Farber's defense of the chaotic, incompetent, and offbeat was part of the then-controversial appreciation for B-movies and genres film that he shared with critics like Pauline Kael. But it also explains the way economic and technological change have sucked the life out of genres where termites once flourished.
Take the new Dune. Directed by Denis Villeneuve, who's led a string of acclaimed SF and fantasy production, it's something of a do-over from David Lynch's 1984 version. While the producers expected a rival to Star Wars, Lynch turned in an epic of weirdness that combined elements of Alejandro Jodorowsky's failed production a decade early with Lynch's own distinctive vision. Released in an expurgated version the director disavowed, the film was both an economic and critical disaster.
Longer cuts released later fix some of the problems in exposition and structure. Even without these changes, though, Lynch's Dune is an unintentional masterpiece of termite art. Much of the cast seems not to understand the meaning of their lines — or even what movie they're in. That's perfect, though, for a film that's partly about the boundary between reality and dreams — a boundary blurred by the characters copious consumption of hallucinogenic "spice." Like other Lynch films, Dune works better as an experience than a story.
Lynch also created an aesthetic that increases the audience's discomfort (in a good way). The sets, costumes, and makeup effects for mutated characters were unusual in their ability to convince the audience that action occurs in a world not our own. That includes departures from the source material, which angered some fans. In Lynch's versions, the evil Harkonnen clan appears to subsist on bloodlike purple juice that flows through the veins of their minions. It's not in the source material, among other departures that angered fans. Who cares — it's delightfully bizarre.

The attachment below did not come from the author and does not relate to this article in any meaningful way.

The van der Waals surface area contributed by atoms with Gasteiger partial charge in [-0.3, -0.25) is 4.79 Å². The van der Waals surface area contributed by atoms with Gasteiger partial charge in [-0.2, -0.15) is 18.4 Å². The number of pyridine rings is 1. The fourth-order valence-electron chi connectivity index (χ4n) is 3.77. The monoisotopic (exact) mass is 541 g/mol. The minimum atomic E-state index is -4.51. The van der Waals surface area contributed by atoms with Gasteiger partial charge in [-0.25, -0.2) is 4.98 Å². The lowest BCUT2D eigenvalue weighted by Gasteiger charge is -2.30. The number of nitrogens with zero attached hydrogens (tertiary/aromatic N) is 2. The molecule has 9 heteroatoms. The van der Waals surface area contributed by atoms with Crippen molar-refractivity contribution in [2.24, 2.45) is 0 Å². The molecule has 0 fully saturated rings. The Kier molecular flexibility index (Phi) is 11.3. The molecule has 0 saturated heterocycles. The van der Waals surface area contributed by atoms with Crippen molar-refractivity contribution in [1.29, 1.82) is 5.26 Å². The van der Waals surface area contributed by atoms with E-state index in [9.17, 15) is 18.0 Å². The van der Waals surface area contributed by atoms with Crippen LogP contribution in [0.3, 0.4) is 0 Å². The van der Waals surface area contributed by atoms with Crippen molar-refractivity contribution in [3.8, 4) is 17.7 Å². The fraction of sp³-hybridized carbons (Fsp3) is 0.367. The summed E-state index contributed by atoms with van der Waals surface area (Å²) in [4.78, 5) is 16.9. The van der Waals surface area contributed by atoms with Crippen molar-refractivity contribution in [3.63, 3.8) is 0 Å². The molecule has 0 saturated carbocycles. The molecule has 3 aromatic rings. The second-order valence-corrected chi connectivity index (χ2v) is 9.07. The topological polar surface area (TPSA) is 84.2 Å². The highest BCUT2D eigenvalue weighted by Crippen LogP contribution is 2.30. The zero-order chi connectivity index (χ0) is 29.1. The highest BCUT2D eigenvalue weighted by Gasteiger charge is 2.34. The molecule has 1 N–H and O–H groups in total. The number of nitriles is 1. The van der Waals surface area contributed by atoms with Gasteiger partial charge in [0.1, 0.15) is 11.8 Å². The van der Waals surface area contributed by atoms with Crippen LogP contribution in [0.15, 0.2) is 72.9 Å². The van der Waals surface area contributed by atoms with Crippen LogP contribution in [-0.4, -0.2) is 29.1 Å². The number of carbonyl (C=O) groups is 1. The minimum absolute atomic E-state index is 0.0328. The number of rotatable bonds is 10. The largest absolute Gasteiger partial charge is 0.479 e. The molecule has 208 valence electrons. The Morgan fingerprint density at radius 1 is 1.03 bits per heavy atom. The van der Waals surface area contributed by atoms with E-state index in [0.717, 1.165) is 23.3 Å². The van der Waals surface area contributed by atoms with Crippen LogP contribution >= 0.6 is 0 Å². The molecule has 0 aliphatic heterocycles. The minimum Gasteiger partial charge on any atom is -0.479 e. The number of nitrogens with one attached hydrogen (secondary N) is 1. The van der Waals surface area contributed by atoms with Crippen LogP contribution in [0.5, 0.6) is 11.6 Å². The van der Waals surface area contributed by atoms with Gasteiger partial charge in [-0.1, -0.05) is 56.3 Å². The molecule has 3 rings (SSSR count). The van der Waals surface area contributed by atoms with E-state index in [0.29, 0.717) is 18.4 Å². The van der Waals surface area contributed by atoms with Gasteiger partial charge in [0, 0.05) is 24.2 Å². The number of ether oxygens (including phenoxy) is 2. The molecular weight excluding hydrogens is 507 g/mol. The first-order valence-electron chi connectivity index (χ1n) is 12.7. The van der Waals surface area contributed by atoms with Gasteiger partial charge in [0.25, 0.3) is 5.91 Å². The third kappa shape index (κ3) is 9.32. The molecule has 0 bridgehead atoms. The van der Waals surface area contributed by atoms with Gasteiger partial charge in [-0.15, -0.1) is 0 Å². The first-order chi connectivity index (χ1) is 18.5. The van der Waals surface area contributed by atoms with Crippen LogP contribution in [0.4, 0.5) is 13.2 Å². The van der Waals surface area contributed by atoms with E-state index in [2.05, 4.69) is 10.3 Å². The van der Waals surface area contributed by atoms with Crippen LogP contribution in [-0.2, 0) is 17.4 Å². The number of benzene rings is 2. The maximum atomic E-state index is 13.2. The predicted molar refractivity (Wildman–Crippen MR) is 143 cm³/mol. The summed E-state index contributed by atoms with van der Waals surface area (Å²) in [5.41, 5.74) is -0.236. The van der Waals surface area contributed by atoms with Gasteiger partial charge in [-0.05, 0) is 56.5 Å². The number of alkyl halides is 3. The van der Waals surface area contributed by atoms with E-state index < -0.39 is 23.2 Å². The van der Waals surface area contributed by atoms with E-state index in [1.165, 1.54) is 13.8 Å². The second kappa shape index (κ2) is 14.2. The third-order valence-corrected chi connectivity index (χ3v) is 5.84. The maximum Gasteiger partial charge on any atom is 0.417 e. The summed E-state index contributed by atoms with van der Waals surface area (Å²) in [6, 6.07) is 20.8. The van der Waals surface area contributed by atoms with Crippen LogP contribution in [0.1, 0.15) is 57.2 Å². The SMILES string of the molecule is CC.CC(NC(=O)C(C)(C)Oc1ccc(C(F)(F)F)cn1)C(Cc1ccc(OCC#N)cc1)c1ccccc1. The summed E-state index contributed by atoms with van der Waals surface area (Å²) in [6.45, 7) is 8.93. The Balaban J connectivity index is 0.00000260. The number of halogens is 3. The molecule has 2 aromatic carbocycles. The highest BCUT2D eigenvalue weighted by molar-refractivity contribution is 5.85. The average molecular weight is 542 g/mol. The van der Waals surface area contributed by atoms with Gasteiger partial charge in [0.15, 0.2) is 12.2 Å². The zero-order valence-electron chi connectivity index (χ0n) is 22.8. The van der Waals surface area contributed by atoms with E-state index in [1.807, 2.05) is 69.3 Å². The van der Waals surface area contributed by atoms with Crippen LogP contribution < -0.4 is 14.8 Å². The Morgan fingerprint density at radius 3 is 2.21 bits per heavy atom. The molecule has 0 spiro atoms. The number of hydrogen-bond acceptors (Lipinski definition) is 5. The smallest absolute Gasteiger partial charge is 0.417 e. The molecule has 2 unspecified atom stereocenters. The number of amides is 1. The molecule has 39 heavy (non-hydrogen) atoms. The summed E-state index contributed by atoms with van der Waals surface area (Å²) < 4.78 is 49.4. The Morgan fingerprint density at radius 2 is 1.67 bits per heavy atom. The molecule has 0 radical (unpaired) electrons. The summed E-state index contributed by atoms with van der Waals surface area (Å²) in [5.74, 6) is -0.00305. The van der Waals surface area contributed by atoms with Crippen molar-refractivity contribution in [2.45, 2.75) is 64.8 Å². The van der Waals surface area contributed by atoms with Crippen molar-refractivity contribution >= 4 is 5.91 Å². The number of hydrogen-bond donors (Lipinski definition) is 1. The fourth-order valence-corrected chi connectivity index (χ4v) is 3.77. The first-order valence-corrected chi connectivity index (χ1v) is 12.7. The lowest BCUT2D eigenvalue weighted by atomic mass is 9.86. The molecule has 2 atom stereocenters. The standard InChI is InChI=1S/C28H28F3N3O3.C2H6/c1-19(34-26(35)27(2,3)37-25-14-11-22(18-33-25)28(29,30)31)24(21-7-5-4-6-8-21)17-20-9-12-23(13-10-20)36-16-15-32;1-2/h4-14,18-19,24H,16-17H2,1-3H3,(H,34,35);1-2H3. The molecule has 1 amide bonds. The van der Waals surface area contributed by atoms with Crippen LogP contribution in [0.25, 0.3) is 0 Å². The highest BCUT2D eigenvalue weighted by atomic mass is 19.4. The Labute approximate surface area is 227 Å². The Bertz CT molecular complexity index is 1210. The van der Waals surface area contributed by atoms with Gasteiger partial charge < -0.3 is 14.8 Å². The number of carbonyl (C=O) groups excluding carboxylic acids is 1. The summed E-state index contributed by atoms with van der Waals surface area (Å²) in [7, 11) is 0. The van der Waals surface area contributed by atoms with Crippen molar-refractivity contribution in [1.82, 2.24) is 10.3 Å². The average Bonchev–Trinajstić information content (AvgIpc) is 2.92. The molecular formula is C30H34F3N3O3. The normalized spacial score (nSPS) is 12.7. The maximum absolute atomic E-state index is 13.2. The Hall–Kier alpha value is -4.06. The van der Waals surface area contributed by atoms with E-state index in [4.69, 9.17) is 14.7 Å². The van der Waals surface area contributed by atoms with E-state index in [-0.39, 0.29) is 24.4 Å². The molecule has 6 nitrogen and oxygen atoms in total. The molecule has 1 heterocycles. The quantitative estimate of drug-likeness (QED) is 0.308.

At least in trailers, the new Dune promises none of these qualities. Monumental, gritty, and obsessively faithful to Herbert's byzantine plot, it's the coherent synthesis of form and matter Lynch couldn't deliver. For just that reason, though, it has little to offer anyone who's not already attached to the premise. Early reviews express disappointment in this "lifeless spice opera" on a "comically massive scale."
The Matrix, on the other hand, has always been white elephant art. The 1999 original was applauded for a premise borrowed from dorm room philosophy and a slick look influenced by video games and Hong Kong action films. Those very qualities, though, left it airless, as every scene and shot was stylized into something approaching abstraction.